The consultant kept responding by asking these jaded artists the same question over and over; “what about the art? doesn’t the art they make have anything to do with their success?”
I think it is only natural to have these competition struggles, but I was surprised at how superficial and odd it seemed once you can see so many brief and desperate answers all in one place, like looking at the data from a survey. It was a reality check — no need to wallow in self-pity and jealousy. That is your biggest setback.
The art one makes is the most important thing. It is its own reward.
Over the centuries, still-life and object painting have always done more than depict something as it is. The subjects in the images can tell a story, represent an idea and be used as symbols.
As I hunt around for objects to add to my collection, I always make sure that they somehow fit into the narrative I am pursuing in my overall work. For example, in the painting “Still & Moving,” I have a still camera and an 8mm film camera — one takes still images, the other moving. Anyone who has been using social media for the last decade knows that the advances in cameras have shifted us from still images to videos. Instagram, an app that initially was about sharing photos of what you were doing at the moment, used heavy filters to “age” the images and make them appear aged and somehow “authentic.” But now, here we are, with Instagram becoming all about the moving pictures. We have entered the phase of brief and trivial videos that one can sit and view for eternity.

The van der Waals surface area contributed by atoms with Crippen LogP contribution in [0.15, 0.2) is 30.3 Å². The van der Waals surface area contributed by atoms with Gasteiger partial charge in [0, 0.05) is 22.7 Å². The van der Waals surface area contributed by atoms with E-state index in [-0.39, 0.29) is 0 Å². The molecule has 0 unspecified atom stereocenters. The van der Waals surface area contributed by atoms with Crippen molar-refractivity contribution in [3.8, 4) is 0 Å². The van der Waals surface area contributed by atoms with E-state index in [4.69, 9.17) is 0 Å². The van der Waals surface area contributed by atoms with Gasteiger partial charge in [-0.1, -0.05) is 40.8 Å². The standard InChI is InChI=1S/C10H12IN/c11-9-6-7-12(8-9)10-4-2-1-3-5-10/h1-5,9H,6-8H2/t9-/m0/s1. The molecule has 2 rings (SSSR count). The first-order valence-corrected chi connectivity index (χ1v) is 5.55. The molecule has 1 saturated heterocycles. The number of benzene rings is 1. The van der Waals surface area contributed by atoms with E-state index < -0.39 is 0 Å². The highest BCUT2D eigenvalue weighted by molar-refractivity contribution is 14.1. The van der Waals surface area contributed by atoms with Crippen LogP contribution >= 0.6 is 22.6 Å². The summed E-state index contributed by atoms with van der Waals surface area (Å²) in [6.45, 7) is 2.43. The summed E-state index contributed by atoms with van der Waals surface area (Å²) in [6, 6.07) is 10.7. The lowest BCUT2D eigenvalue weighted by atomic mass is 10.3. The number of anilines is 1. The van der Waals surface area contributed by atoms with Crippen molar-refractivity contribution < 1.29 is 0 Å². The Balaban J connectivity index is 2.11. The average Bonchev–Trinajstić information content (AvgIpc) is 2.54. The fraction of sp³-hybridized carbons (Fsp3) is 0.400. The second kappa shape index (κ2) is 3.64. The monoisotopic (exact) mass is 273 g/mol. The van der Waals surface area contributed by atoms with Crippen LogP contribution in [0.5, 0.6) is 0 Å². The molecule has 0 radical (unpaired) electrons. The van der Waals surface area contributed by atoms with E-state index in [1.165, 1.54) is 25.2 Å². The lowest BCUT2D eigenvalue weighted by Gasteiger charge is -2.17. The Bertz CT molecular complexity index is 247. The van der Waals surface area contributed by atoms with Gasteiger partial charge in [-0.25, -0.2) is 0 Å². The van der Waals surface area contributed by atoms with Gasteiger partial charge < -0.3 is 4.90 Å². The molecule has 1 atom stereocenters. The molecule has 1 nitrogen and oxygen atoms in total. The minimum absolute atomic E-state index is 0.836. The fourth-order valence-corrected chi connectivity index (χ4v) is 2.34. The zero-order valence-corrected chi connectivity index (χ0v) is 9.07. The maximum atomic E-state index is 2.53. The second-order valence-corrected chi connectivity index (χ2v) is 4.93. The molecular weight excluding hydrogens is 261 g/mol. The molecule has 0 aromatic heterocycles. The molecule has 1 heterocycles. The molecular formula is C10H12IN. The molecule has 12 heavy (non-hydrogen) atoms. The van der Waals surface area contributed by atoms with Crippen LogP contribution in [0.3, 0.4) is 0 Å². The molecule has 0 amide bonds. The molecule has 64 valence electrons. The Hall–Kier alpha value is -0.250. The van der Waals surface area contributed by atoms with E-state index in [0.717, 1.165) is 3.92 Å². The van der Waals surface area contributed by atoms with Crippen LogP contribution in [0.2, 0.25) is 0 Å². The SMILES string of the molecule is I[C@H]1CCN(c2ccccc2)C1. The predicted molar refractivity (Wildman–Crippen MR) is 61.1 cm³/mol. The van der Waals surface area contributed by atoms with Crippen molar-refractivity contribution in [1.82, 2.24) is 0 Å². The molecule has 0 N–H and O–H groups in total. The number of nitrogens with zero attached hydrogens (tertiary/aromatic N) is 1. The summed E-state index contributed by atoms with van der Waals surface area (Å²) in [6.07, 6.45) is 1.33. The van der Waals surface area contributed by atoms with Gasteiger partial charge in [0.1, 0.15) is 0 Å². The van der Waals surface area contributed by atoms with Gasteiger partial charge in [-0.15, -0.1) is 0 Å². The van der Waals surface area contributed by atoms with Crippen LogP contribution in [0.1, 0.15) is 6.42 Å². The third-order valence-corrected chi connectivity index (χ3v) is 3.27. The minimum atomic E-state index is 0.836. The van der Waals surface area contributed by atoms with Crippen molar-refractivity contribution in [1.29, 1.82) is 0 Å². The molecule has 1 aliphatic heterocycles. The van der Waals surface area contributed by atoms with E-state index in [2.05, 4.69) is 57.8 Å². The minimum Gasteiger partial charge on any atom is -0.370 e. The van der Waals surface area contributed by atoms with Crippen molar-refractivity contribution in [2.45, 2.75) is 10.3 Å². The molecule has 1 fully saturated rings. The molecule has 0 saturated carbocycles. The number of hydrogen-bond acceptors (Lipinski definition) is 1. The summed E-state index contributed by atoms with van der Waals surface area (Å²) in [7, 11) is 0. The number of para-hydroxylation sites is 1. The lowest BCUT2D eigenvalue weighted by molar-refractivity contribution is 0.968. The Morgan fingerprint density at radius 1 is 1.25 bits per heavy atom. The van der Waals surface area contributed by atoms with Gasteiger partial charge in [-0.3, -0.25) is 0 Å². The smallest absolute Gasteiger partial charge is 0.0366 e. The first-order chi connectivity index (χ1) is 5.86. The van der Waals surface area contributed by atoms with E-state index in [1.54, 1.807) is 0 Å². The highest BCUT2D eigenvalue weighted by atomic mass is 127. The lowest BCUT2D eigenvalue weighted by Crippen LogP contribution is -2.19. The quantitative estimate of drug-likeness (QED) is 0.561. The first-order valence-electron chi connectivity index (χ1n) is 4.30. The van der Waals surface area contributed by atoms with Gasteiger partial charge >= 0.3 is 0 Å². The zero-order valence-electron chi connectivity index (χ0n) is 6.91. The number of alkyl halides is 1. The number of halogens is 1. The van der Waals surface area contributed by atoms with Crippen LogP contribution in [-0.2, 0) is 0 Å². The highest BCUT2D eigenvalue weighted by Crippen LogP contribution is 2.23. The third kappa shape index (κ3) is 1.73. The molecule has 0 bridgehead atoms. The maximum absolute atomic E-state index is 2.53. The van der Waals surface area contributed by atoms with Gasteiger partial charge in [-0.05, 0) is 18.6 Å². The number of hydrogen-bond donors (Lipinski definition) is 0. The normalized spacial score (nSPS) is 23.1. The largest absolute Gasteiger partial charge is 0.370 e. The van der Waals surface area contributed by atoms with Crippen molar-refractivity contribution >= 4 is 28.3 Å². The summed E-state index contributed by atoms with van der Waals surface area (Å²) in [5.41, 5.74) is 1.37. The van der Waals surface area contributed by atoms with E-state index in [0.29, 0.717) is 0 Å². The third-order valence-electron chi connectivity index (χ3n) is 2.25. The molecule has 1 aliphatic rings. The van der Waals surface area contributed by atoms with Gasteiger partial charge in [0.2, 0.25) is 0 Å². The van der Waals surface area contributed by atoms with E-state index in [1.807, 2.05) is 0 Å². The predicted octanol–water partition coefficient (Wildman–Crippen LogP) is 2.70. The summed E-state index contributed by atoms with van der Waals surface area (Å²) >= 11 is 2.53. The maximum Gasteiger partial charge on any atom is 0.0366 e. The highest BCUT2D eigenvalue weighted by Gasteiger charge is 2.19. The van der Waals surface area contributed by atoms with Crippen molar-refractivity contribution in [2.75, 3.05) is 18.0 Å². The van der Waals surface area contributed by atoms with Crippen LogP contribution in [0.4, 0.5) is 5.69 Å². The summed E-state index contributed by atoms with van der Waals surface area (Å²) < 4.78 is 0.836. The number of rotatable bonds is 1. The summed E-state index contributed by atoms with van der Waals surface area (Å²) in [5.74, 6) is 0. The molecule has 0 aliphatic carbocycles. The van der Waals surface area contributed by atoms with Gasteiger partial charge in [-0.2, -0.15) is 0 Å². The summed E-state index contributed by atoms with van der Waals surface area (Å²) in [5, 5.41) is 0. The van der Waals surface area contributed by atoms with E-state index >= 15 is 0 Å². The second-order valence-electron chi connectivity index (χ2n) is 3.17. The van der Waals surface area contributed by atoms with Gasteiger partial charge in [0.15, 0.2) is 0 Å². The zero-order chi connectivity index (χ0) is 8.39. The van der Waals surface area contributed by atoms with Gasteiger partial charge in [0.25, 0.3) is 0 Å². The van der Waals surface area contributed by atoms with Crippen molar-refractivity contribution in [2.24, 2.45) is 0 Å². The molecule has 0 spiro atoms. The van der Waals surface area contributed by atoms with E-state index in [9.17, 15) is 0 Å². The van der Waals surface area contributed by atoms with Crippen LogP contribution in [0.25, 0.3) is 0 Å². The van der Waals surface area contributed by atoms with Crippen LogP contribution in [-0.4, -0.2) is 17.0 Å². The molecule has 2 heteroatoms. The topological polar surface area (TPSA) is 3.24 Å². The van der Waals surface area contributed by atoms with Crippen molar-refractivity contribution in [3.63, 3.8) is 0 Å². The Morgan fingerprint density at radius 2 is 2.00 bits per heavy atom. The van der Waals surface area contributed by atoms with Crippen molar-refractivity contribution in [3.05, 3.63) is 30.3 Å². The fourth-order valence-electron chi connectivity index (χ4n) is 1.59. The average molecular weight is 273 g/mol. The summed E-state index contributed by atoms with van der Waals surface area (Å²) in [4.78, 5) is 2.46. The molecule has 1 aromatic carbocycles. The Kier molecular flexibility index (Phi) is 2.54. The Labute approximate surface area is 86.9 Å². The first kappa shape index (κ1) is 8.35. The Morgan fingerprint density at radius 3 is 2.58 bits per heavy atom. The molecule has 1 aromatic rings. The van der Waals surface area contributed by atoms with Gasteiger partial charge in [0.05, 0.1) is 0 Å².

As someone who has used social media in all its forms over the last 20 years, I have often wondered if I will eventually be left out as I feel no need to move on to the next iteration. You are reading this on my blog that I have published since 2007 — an ancient medium as far as many would be concerned.
I draw inspiration from my work from centuries ago (see the last post), so I have a bit of a “long view” of what I am doing with my work. Focusing on the minutiae of now isn’t my game.
These two paintings will be part of my upcoming exhibition at the George Billis Gallery in Los Angeles.